February 23rd, 2018
So if you are presenting a sacrifice at the altar in the Temple and you suddenly remember that someone has something against you, leave your sacrifice there at the altar. Go and be reconciled to that person. Then come and offer your sacrifice to God.
Matthew 5.23-24 (NLT)
Today we come to another moment where Jesus doesn’t mince words and says something ridiculously difficult. We saw Him saying we were forgiven as we forgive, but today’s Scripture puts that in relief against the religious practices of Jesus’ Jewish peers.
To a Jew, nothing was more important than offering the sacrifice for their sin. It was what made them right with God. It was forgiveness. It was being clean and holy. It was the closest they could ever get to God’s presence because of their unrighteousness, because in that moment they were holy, blameless, and righteous. Their sin was transferred from them to the animal. The goat, sheep, or bull bore their bloodguilt and they were counted as blameless. Jesus comes and says something a good Jew could not understand, that they needed to be reconciled to the person that has something against them before they could be reconciled to God. It was a step too far, but illustrates the seriousness of our forgiving (or lack of forgiving). In simple words, Jesus is saying our forgiving someone else is be done before we get right with God.
When we understand that our being forgiven is dependent on our forgiving, it makes more sense, but it still seems extreme! To think that I influence how I am forgiven is scary. To think that my forgiving influences God’s forgiveness is downright terrifying. But Jesus is not backing down and He gives us a good guideline for entering into worship. Not worship, then be reconciled and forgive, but forgive and be reconciled, then come and worship. This Saturday, is there someone who has something against you or that you have something against? Go and seek reconciliation. You cannot control someone else, but as far as it depends on you, seek forgiveness, offer forgiveness, and make relationship whole before we enter into God’s presence as a body this Sunday.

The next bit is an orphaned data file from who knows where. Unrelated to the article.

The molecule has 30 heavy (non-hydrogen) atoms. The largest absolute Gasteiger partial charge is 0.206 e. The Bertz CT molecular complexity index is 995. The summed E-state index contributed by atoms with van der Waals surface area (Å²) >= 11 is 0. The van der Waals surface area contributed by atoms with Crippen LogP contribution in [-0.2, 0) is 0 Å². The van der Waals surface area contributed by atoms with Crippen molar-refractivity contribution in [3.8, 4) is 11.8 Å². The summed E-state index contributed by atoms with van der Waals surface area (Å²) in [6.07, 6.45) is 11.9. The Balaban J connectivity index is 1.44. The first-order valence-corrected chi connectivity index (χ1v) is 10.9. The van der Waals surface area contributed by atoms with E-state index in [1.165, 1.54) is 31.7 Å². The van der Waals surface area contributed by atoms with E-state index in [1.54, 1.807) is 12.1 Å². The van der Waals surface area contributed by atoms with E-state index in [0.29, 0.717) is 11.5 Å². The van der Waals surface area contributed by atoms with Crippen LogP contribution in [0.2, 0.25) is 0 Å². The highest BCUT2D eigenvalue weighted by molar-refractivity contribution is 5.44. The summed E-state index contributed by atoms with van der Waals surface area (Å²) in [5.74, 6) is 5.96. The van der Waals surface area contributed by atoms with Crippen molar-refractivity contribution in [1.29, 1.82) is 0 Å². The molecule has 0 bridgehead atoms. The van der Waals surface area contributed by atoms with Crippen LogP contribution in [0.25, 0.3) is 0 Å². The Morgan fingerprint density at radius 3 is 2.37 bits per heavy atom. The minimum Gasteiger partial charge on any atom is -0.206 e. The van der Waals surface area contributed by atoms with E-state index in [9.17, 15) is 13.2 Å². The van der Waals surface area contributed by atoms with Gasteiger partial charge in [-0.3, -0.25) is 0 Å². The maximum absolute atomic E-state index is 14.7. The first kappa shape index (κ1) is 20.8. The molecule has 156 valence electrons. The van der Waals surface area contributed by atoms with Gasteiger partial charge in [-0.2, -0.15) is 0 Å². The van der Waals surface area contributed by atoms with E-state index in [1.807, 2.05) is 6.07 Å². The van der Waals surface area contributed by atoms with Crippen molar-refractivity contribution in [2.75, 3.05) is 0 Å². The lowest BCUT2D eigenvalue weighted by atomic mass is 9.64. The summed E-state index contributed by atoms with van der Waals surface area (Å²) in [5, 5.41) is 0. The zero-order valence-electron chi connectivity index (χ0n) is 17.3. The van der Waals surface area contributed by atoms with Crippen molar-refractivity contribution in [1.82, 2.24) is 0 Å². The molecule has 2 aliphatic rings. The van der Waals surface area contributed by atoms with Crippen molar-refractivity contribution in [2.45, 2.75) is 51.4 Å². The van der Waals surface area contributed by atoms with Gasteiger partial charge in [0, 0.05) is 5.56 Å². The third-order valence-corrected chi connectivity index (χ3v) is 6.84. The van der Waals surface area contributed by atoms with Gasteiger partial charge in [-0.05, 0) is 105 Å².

Remember, your sin, my sin, and anyone else’s sin has been nailed to the cross so that we bear it no more. It is gone and done- why keep it around? Forgive as you have been forgiven and live in the freedom that is knowing your sin has been forgiven and you are free at the foot of the cross!
Father, give me a heart of compassion to seek reconciliation and forgive as freely as you have forgiven me. Thank you for taking my sin and nailing it to the cross so that I would bear it no more. I praise you for your grace and forgiveness, may I live and love that way today! Amen.
It Is Well (Austin Stone Worship) http://bit.ly/Lent2018Day9
February 22nd, 2018
Be kind and compassionate to one another, forgiving each other, just as in Christ God forgave you.
Ephesians 4.32 (NLT)
The overarching, singular goal of every Christian should be to imitate Christ. To become like Him is the literal meaning of the word, Christian. Paul brings several traits of Christ to the forefront leading to the simple reminder:
He forgave us, which means we can forgive others.
If you’re anything like me, forgiving others is not a natural extension of who you are. We’re much more likely to be vindictive than forgiving, it’s human nature. But human nature is not who we are in Christ. In Christ, the old has passed away and behold, all things have become new! Think for a moment: I cannot, would not, will not forgive freely on my own, but if I am being remade like Christ, I can forgive others as Christ forgave me! All of that begins with a confession of my absolute inability and incapability. The knowledge that I wouldn’t be who I am or even here, without Christ. That I need Him every hour of every day and every breath I take must be saturated in Him. If not for Christ, where would I be?
It is the certain knowledge that Jesus took my place that allows me to forgive. Knowing that His righteousness is imparted to me is not merely a comfort, but the starting place for my mission. 2 Corinthians says, “God made Him who knew no sin to become sin on MY behalf, so that I might BECOME the righteousness of God in Him.” When Jesus forgave us, it was a singular transaction. We received forgiveness, but were not so much forgiven as replaced. We became righteousness because of Christ. Our lost became His found. Our blind became His seeing. His death became our living. His forgiving us became our forgiving others.
Is His righteousness who you are? Is His death your life? Is His forgiving you your forgiving others? Remember, you have life because His life was laid down. He forgave you, which means you can forgive others.
Righteous God, forgive me. Forgive me the times I have not forgiven. Forgive me the ways I have not been conformed into the image of Your son. Today I remember that you made your Son to become my sin, so that I might become your righteousness. May I forgive as I have been forgiven because I am made new. May I become more and more like you as I imitate Your son. Amen.
Where Would I Be (Patrick Ryan Clark) http://bit.ly/Lent2018Day8
February 21, 2018
You are the people of God; he loved you and chose you for his own. So then, you must clothe yourselves with compassion, kindness, humility, gentleness, and patience. Be tolerant with one another and forgive one another whenever any of you has a complaint against someone else. You must forgive one another just as the Lord has forgiven you.
Colossians 3.12-13 (NLT)
Paul is echoing Jesus, but specifically speaking to the church. You’d imagine being part of the body of Christ would mean, we are forgiving people, but it is often where unforgiving spirits seem to reign! To put it into modern medical terminology, when we don’t forgive we give the church an autoimmune disease. Like lupus or rheumatoid arthritis, we literally become the part of the body that is attacking other parts of the body when we choose not to forgive!